ST. MARY’S CITY, Md. – Over the past month, executive director Bob Lewis, program director Jack O’Brien, and a number of hardworking volunteers have deployed reef balls, concrete rubble, and oyster shells on the five acre restoration site adjacent to St. Mary’s College of Maryland in the St. Mary’s River Oyster Sanctuary. The manufacturing and deployment of reef balls and other substrates has been an ongoing project for the summer work teams of the St. Mary’s River Watershed Association (SMRWA). This year the team has deployed 354 reef balls bringing the total number of reef balls on the 5-acre reef site to well over 2000. (We have another 75 to deploy this spring.)

Of the 429 reef balls planned for deployment this year, 273 were manufactured last summer in partnership with Carruth & Son at their Lexington Park concrete plant. Coastal Conservation Association Maryland (CCA) provided an additional 135 reef balls that they made two years ago. Both SMRWA and CCA have worked to engage numerous elementary, middle, and high school students to construct reef balls as a part of educating them about the health of waterways and the importance of oysters in the Chesapeake Bay ecosystem.

The life cycle of a reef ball begins one year before it will be placed into the river. Building and “hatching” of reef balls is a two day process; the first day is spent setting up the molds and pouring the concrete, the second is spent taking the molds off and gingerly rolling the balls off their platforms. Next the reef balls are moved into the spot where they will spend the next year “conditioning” so that the PH of the concrete becomes more hospitable for oyster larvae. Finally, when the time comes to deploy the structure into the river, it is transported to the St. Mary’s College waterfront, rolled down the dock onto a barge and pushed into the river. Once in the river the reef balls are placed into position depending on the structure of the reef being constructed. The five acre reef site contains thriving artificial reefs of many shapes and sizes.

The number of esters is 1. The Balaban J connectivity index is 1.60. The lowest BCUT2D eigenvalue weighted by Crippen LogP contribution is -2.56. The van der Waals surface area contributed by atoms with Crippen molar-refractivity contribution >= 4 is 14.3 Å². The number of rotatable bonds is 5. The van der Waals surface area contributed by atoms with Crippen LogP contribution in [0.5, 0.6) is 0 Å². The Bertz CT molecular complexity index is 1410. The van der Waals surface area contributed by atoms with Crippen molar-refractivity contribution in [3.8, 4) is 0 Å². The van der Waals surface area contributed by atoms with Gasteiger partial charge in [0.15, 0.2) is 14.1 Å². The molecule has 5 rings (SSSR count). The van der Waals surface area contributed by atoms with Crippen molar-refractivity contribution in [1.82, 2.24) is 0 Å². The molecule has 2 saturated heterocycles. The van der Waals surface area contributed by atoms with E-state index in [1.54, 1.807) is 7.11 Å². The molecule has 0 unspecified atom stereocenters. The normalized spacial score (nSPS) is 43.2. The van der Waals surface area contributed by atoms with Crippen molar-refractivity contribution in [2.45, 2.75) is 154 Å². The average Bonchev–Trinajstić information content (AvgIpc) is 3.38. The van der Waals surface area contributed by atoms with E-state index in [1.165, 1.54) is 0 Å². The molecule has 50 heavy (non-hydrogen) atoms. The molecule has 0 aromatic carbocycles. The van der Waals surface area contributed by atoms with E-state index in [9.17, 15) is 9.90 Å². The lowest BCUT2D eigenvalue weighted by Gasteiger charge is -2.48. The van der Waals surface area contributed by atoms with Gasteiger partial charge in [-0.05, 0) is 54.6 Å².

Over the past years the methodology to deploy reef balls has been refined to be more and more efficient with each reef ball that has been deployed. The team has been able to deploy as many as 60 reef balls in four hours (that’s a reef ball in the river every four minutes!). However, the most rewarding part of reef ball deployment is not when the day is over and all of the reef balls are in the river, it’s when you are in the water moving the structures into place and one looks around at a reefs that were deployed years ago to see them completely covered in oysters, hook mussels, barnacles, and other aquatic life.

In addition to reef ball deployment, the SMRWA team has also spent time in the past month hardening bottom with oyster shells. The oyster shells are being placed on a site in the reef that contains few oysters and a firm mud bottom. The goal is to harden the bottom to three inches thickness of shells thus providing natural larvae a hard surface where they will live the rest of their lives. Timing is important: the reef balls and shell are being placed into the river ahead of the wild oyster spawn. Hopefully good reproduction this summer will populate the shells and reef balls and the substrates could be completely encrusted in one inch oysters by late fall.